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NEWS & INDUSTRY UPDATES

New Mexico school districts, universities, and government agencies have collectively spent millions of dollars to regain control of their computer systems after being hit by ransomware. [Read More]
UK financial technology company Finastra has disclosed a data breach that may involve ransomware. [Read More]
A new Mirai variant named Mukashi has been delivered to Zyxel NAS devices via exploitation of a recently patched vulnerability tracked as CVE-2020-9054. [Read More]
In a campaign targeting German companies, the infamous Russia-linked threat actor known as TA505 has been using legitimate tools in addition to malware. [Read More]
Amid numerous malicious attacks leveraging the current COVID-19 coronavirus crisis, security researchers have discovered an Android surveillance campaign targeting users in Libya. [Read More]
A recently discovered TrickBot variant targeting telecommunications organizations in the United States and Hong Kong includes a module for RDP brute-forcing. [Read More]
The coronavirus pandemic has spawned a coronavirus malware epidemic, where everyone and every organization is a potential target. [Read More]
Most ransomware is deployed after hours, and usually several days after the initial compromise, newly published research from FireEye reveals. [Read More]
It may look like an email from a supervisor with an attachment on the new "work from home policy." But it could be a cleverly designed scheme to hack into your network. [Read More]
A piece of Android stalkerware called MonitorMinor has a far wider range of functions than other threats of this type, allowing attackers to steal data and control devices. [Read More]

FEATURES, INSIGHTS // Malware

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John Maddison's picture
Intent-based segmentation, deception technology, and an integrated security fabric are essential tools in beating malware designed to avoid detection and analysis.
Justin Fier's picture
The origin story of Mimikatz — a post-exploitation module that has enabled criminals to steal millions of passwords around the world — reads like an over-the-top spy thriller.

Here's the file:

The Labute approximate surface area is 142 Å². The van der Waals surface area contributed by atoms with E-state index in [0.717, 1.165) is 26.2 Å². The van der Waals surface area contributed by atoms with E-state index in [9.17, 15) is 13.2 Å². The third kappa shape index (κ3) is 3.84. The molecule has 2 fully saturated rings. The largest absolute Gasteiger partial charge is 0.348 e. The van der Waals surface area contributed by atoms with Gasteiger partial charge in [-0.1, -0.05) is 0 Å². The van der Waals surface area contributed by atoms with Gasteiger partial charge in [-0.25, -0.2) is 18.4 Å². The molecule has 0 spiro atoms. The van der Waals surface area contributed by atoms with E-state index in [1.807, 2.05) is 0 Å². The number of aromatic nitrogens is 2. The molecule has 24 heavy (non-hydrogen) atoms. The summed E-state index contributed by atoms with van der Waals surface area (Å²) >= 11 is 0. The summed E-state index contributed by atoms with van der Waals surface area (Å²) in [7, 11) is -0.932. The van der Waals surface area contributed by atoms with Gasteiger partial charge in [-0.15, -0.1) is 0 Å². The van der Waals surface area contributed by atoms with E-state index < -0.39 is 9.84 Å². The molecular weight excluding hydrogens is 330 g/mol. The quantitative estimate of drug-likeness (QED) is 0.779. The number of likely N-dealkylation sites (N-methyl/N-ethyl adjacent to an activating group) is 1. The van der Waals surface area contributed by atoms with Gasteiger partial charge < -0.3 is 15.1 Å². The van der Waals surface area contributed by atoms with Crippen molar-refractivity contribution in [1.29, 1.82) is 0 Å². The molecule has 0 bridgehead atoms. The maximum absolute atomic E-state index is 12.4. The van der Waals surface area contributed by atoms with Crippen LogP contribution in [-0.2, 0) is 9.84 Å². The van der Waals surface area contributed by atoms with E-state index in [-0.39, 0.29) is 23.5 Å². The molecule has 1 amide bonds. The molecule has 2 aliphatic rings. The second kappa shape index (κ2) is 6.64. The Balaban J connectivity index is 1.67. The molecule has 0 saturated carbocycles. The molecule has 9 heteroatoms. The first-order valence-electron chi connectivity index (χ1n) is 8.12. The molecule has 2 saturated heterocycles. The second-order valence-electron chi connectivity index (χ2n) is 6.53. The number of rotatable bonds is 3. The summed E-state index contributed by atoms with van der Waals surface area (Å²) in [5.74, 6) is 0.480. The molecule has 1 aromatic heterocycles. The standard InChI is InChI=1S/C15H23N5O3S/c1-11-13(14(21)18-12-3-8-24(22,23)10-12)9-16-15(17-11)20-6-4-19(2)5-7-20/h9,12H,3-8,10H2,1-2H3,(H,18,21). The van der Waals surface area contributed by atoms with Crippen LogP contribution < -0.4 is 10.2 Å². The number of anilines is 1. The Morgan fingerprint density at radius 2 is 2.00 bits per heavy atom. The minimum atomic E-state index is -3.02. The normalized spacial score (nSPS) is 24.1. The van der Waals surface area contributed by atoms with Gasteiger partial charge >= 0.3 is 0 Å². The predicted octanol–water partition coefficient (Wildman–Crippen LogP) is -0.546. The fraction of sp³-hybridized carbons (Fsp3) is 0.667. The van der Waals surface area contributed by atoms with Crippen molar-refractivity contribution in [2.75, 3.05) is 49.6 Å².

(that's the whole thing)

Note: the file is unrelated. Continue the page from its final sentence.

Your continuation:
Siggi Stefnisson's picture
The truth is that quite a lot of malware is developed by an organization—an actual office of people that show up and spend their working day writing malware for a paycheck.
Erin O’Malley's picture
When ransomware strikes, there aren’t many options for response and recovery. Essentially, you can choose your own adventure and hope for the best.
Siggi Stefnisson's picture
History shows that, in security, the next big thing isn’t always an entirely new thing. We have precedents—macro malware existed for decades before it really became a “thing.”
Siggi Stefnisson's picture
The FUD crypter service industry is giving a second life to a lot of old and kind-of-old malware, which can be pulled off the shelf by just about anybody with confused ethics and a Bitcoin account.
John Maddison's picture
Cryptojacking malware grew from impacting 13% of all organizations in Q4 of 2017 to 28% of companies in Q1 of 2018, more than doubling its footprint.
Siggi Stefnisson's picture
A study found that over 98 percent of malware making it to the sandbox array uses at least one evasive tactic, and 32 percent of malware samples making it to this stage could be classified as “hyper-evasive".
Justin Fier's picture
The cost of electricity has led some to take shortcuts in the search for power sources - individuals and organizations are now being breached by cyber-criminals seeking to take advantage of corporate infrastructures.
Siggi Stefnisson's picture
Historical patterns and recent activity indicate that another major Necurs malware outbreak is looming just around the corner.